We may notice a peculiar paradox simmering in this therapeutic thought-world, a dialectic of sameness and difference that does not conclude in the harmony it envisions. All cultures are essentially the same in that each strives to find its optimal adaptation to the challenges of existence. They are animated by the same impulse to meet the probationary trials posed by time and nature. Yet every culture is different from every other insofar as it arrives at its own distinctive, licit response to these challenges. As German sociologist Jürgen Habermas puts it in The Theory of Communicative Action, all cultures “share certain formal properties”; where they differ is in experiential substance. Consequently, we are all brothers and sisters who should live in amity with one another by not interfering in the practices that have been adopted under unique and intransitive circumstances. The fact that our brothers and sisters may have other ideas about concord, tolerance and mutual understanding, about master narratives and truth claims, does not impact the postmodern sensibility in the slightest. It’s all good.

It is evident what this means for the once-cherished and increasingly threatened values that are intrinsic to the Judeo-Christian armature of Western civilization. The idea of universal rights and common ethical principles has gone by the board; they are re-interpreted as merely demotic convictions of no ecumenical merit whatsoever. What we call “freedom” (of conscience, of speech, of assembly, of religion) has no plenary application. The same goes for gender equality, the rule of law, habeas corpus, or traditional matrimony as pertaining to one man and one woman, which are portrayed as sub-cultural attitudes or culture-specific assumptions that do not apply to all human beings. It is this relativistic sentiment that informed President Obama’s Cairo speech. Alluding to the muddy concept of the “will of the people,” Obama deposed that “Each nation gives life to this principle in its own way, grounded in the traditions of its own people.” Barack Obama is America’s first postmodern president.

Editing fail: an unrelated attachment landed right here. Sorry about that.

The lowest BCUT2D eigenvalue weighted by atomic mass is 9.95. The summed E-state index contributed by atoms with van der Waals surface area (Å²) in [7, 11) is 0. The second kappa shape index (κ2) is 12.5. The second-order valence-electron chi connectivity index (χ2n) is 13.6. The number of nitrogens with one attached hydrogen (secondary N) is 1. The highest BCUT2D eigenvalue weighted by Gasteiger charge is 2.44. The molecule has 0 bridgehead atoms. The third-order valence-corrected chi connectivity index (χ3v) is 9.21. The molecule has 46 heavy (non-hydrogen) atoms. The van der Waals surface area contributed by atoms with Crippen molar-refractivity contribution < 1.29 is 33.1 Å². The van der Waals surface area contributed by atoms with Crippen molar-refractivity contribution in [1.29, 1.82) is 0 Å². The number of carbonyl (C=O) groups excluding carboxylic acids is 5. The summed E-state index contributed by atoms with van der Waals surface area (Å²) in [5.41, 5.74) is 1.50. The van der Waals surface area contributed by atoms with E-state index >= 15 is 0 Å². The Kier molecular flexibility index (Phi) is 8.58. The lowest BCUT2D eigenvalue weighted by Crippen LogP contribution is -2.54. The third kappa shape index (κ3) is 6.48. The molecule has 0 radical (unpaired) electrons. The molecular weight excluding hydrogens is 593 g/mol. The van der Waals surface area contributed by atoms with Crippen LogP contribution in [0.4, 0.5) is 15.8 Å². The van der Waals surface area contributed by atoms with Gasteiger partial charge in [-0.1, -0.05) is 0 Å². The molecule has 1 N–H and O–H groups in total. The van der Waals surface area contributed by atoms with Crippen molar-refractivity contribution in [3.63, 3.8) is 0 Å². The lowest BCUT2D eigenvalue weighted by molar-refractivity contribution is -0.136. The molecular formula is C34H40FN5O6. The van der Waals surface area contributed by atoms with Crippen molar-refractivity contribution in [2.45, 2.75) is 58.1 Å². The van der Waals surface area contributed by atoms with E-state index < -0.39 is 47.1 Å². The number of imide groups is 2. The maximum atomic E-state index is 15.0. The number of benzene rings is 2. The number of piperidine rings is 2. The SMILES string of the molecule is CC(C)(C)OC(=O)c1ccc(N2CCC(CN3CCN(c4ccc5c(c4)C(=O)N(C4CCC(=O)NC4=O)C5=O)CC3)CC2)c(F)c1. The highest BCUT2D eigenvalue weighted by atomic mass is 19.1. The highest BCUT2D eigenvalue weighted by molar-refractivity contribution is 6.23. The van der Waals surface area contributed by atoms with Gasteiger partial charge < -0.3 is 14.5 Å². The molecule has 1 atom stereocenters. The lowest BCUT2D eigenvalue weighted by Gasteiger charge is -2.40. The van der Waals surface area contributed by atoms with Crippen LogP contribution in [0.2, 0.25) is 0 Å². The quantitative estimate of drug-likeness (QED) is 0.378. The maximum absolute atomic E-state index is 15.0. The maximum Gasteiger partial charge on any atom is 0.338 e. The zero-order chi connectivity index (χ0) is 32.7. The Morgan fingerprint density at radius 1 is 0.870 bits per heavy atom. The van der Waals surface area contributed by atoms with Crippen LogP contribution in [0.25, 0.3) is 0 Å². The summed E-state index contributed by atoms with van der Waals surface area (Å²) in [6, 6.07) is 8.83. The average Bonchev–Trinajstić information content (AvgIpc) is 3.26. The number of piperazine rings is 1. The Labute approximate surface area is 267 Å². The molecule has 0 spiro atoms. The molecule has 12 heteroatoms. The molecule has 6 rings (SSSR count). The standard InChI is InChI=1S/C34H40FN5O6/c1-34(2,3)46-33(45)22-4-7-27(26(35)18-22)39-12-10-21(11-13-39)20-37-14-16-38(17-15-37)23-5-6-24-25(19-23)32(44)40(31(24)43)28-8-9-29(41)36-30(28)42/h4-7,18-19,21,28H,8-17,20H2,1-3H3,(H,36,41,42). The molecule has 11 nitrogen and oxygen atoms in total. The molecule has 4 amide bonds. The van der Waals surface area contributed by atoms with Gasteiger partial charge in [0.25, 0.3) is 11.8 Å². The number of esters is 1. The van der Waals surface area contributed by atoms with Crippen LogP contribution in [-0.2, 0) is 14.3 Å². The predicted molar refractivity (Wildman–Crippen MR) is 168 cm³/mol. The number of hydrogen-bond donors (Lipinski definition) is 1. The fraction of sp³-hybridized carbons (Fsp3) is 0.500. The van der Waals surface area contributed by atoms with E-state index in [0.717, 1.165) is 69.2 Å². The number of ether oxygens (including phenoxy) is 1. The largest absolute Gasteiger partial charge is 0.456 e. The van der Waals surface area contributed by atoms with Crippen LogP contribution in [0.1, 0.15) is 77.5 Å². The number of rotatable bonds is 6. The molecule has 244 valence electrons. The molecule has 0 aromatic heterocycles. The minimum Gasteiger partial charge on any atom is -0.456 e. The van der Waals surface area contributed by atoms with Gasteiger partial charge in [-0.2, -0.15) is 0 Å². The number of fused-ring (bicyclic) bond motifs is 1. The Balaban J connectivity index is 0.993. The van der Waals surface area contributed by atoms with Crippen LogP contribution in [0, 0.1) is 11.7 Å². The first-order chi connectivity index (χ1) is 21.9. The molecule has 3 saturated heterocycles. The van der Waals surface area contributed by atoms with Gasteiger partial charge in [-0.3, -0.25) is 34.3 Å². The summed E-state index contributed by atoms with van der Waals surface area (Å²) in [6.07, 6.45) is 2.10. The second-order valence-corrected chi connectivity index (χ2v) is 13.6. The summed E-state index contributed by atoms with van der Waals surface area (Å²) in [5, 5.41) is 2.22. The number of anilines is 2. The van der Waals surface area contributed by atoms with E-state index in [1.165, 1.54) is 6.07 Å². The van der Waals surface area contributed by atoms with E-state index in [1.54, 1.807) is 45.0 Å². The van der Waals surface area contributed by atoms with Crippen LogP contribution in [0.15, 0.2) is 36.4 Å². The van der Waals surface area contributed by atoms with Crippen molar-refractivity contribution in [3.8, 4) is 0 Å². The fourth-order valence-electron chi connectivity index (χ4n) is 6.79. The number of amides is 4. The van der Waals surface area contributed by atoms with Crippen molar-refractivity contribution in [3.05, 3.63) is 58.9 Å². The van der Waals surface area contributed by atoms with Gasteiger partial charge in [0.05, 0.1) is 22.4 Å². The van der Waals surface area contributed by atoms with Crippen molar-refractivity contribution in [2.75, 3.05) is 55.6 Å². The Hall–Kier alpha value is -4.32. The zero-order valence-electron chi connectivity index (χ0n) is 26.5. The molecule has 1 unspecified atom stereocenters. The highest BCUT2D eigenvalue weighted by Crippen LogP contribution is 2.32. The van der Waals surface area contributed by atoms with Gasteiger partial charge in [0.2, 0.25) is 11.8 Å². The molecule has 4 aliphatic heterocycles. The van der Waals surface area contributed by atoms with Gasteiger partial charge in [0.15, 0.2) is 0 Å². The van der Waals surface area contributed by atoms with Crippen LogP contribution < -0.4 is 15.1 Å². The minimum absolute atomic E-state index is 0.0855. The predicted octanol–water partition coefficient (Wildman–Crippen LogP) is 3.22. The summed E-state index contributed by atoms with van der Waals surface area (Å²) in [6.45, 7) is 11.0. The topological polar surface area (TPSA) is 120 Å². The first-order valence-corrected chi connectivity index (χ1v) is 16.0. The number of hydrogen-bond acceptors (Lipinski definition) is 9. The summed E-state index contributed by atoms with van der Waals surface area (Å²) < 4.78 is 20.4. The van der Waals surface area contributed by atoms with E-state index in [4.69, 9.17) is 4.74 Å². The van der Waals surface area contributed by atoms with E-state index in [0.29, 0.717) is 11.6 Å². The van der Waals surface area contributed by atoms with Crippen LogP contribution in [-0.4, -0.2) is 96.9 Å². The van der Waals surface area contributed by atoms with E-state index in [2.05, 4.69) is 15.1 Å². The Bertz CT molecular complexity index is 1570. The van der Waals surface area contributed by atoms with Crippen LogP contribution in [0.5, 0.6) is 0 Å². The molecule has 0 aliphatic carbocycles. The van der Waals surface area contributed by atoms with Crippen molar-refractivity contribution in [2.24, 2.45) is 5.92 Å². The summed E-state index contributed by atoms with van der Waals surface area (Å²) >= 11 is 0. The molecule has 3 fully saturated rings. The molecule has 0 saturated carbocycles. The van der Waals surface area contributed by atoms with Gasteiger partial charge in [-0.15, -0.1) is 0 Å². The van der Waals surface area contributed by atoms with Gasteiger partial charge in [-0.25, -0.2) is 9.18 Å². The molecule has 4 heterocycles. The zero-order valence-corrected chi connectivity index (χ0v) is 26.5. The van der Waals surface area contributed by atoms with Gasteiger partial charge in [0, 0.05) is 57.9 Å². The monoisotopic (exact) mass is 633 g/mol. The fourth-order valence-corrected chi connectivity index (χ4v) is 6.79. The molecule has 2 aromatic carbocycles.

There is nothing permanent about our culture, lectures philosopher Richard Rorty in his major work, Contingency, Irony and Solidarity; instead it is subject to constant re-invention, the critique of old stabilities, the striving for fresh tropes and the disenchantment of the past. We should try “to get to the point,” he urges, “where we no longer worship anything…where we treat everything—our language, our conscience, our community—as a product of time and chance.” This is the philosophical re-statement of Milan Kundera’s best-selling novel, The Unbearable Lightness of Being, which depicts a condition of transience and uncertainty we must learn to bear bravely and with spirited exuberance. Everything is in play, everything is up for grabs. We live in a world without reliable truths or transcendent possibilities, without epiphanies, without absolute values, without teleology and without durable meanings. Our allegiance is not to a culture, nation or civilization; it is to the macrocosm of the plural. Or so we have been instructed.